LNKD currently trades at $192.05, a discount of $3.95, or 2.02% to the takeout price. As the deal is expected to close on or before 12/31/16, this equates to an annualized return of 6.03% Bloomberg calculates a 94.47% probability of a successful deal closing.

On June 13 MSFT announced an all-cash acquisition for LNKD at $196.00 per share. The total deal value is $24.3B, which represents the largest technology transaction YTD. At 51x estimated earnings, it is also the largest multiple of earnings ever paid in the sector for deals greater than $5B, per Bloomberg data. As a result, there is very low likelihood of dissident LNKD shareholders asking for a higher price, or additional bidders derailing completion. This is a very high quality transaction.

  • The boards and shareholders of both companies have approved the transaction.
  • Miscrosoft has already fully funded the purchase price with a combination of cash and bonds.
  • High quality advisors on both sides. Allen & Company is advising LNKD, Morgan Stanley is advising Microsoft. White & Case is representing LNKD legally, Davis Polk is representing MSFT. Deloitte serves as the accountant to both companies.
  • Standard Hart-Scott-Rodino approval from DoJ is pending, though expected. Additional information requested by government lawyers is the only potential snag to timing, though LNKD has no competitor and MSFT is not in the business so anti-trust issues seem unlikely.

2. Danone / WhiteWave (BN FP / WWAV)

WhiteWave Foods currently trades at $55.40, a discount of $0.85, or 1.50% to the takeout price. As the deal is expected to close on or before 12/31/16, this equates to an annualized return of 4.50%. Bloomberg calculates a 91.96% probability of a successful deal closing.

Yogurt maker Danone of France announced its second largest-ever acquisition on July 7, 2016, offering $56.50 for all outstanding shares of specialty food producer WhiteWave Foods Company. Its products include LandOLakes butter and Silk brand almond milk. WhiteWave’s organic growth of 10% is double that of Danone, making it a highly attractive target worthy of the 23% deal premium paid by Danone.

  • The boards of both companies have approved the transaction.
  • WhiteWave shareholders will vote 10/26. Additional approvals are required from the European Commission (10/24) and DoJ under HSR (9/4)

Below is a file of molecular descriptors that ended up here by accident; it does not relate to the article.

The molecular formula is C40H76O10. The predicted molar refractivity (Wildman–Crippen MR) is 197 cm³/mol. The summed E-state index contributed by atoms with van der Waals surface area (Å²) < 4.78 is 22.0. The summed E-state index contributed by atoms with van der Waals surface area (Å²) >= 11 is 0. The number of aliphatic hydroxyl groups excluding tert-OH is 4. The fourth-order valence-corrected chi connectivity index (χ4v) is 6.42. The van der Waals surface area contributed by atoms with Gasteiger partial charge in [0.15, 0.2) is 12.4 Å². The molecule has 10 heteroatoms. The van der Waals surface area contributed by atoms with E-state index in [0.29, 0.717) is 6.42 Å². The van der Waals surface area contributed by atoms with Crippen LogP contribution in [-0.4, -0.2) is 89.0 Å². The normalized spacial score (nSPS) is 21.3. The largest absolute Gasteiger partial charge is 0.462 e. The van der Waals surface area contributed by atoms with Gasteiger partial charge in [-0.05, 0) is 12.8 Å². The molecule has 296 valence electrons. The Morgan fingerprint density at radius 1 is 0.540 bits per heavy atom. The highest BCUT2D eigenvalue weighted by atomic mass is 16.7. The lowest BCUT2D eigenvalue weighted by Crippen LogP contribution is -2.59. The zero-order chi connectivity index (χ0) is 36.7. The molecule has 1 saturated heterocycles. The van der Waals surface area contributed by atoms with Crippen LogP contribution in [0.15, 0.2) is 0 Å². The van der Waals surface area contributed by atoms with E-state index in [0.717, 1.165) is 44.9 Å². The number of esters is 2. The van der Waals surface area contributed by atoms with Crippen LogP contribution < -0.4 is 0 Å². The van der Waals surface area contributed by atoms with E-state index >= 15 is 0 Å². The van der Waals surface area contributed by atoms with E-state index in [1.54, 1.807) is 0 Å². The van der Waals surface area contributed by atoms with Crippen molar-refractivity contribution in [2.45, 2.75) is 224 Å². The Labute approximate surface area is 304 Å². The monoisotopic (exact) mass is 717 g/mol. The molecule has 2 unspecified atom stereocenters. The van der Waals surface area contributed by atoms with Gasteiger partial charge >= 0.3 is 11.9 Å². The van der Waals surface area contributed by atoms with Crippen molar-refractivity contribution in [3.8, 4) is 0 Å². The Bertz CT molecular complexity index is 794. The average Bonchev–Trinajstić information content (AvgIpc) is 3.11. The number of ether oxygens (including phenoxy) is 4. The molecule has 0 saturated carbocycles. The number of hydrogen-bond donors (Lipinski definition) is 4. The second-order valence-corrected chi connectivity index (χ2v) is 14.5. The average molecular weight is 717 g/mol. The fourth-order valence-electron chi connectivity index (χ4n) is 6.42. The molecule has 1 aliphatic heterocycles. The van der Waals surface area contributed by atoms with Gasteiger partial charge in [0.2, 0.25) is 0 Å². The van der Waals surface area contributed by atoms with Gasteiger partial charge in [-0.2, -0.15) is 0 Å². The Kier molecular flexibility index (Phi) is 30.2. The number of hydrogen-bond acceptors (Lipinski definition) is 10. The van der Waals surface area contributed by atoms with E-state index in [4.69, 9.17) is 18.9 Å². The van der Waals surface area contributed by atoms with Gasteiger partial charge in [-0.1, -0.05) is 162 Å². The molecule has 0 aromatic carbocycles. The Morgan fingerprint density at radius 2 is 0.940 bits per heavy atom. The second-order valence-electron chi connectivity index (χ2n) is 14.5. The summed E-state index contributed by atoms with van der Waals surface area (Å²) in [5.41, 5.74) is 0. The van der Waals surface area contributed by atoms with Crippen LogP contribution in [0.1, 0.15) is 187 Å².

• Financing is already arranged using debt.
  • High quality advisors (Goldman Sachs for WWAV, Lazard for Danone).

3. Pfizer / Medivation (PFE / MDVN)

Medivation currently trades at $80.25, a discount of $1.25, or 1.53% to the takeout price. As the deal is expected to close on or before 12/31/16, this equates to an annualized return of 4.59%. Bloomberg calculates a 92.80% probability of a successful deal closing.

Medivation is truly the Belle of the Ball, having first received a bid of $58/share from Sanofi in April, and having caught the eyes of multiple rumored suitors along the way (AstraZeneca, Celgene and Gilead). Alas, the San Francisco-based biomedical company looked past flashy Europeans and agreed just last week to tie the knot with New York’s own Pfizer. Given the deal’s valuation multiple of 62 times earnings and 15 times sales, cash-strapped Europeans might not have been able to afford fair Medivation anyway. Pfizer’s pending patent expirations make Medivation’s triple patent-protected treatment for prostate cancer far too tempting to resist, and it paid quite a premium to make the magic happen.

  • The boards of both companies have approved this transaction.
  • Additional approvals are required by DoJ under HSR (10/20), though there is no drug overlap.
  • PFE will fund the acquisition with debt, raising its Net Debt to EBITDA from 1.3x to 2.0x, which is still less than the average for the S&P 500.
  • Evercore and J.P. Morgan are advising Medivation. Guggenheim and Centerview are advising Pfizer.
  • As this deal was announced fewer than 20 days ago, Bloomberg cannot yet calculate probability of closure –though the tightness of the spread indicates very strong likelihood of completion on or before 12/31.